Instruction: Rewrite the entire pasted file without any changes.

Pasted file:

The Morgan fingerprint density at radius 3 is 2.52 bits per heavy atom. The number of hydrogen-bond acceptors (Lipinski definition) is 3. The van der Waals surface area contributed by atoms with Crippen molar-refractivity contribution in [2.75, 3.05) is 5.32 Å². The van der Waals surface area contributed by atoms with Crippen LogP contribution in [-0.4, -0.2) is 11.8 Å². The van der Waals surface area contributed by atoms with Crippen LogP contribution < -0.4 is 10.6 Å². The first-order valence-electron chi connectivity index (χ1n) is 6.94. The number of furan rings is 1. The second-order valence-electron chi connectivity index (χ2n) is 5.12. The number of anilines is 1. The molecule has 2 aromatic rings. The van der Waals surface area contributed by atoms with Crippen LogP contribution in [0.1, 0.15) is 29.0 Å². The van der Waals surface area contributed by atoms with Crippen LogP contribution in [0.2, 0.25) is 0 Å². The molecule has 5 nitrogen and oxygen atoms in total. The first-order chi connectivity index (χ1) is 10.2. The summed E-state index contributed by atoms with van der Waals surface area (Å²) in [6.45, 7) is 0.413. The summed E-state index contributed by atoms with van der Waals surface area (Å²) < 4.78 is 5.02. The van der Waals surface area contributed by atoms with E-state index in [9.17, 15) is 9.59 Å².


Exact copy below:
The Morgan fingerprint density at radius 3 is 2.52 bits per heavy atom. The number of hydrogen-bond acceptors (Lipinski definition) is 3. The van der Waals surface area contributed by atoms with Crippen molar-refractivity contribution in [2.75, 3.05) is 5.32 Å². The van der Waals surface area contributed by atoms with Crippen LogP contribution in [-0.4, -0.2) is 11.8 Å². The van der Waals surface area contributed by atoms with Crippen LogP contribution < -0.4 is 10.6 Å². The first-order valence-electron chi connectivity index (χ1n) is 6.94. The number of furan rings is 1. The second-order valence-electron chi connectivity index (χ2n) is 5.12. The number of anilines is 1. The molecule has 2 aromatic rings. The van der Waals surface area contributed by atoms with Crippen LogP contribution in [0.1, 0.15) is 29.0 Å². The van der Waals surface area contributed by atoms with Crippen LogP contribution in [0.2, 0.25) is 0 Å². The molecule has 5 nitrogen and oxygen atoms in total. The first-order chi connectivity index (χ1) is 10.2. The summed E-state index contributed by atoms with van der Waals surface area (Å²) in [6.45, 7) is 0.413. The summed E-state index contributed by atoms with van der Waals surface area (Å²) < 4.78 is 5.02. The van der Waals surface area contributed by atoms with E-state index in [9.17, 15) is 9.59 Å².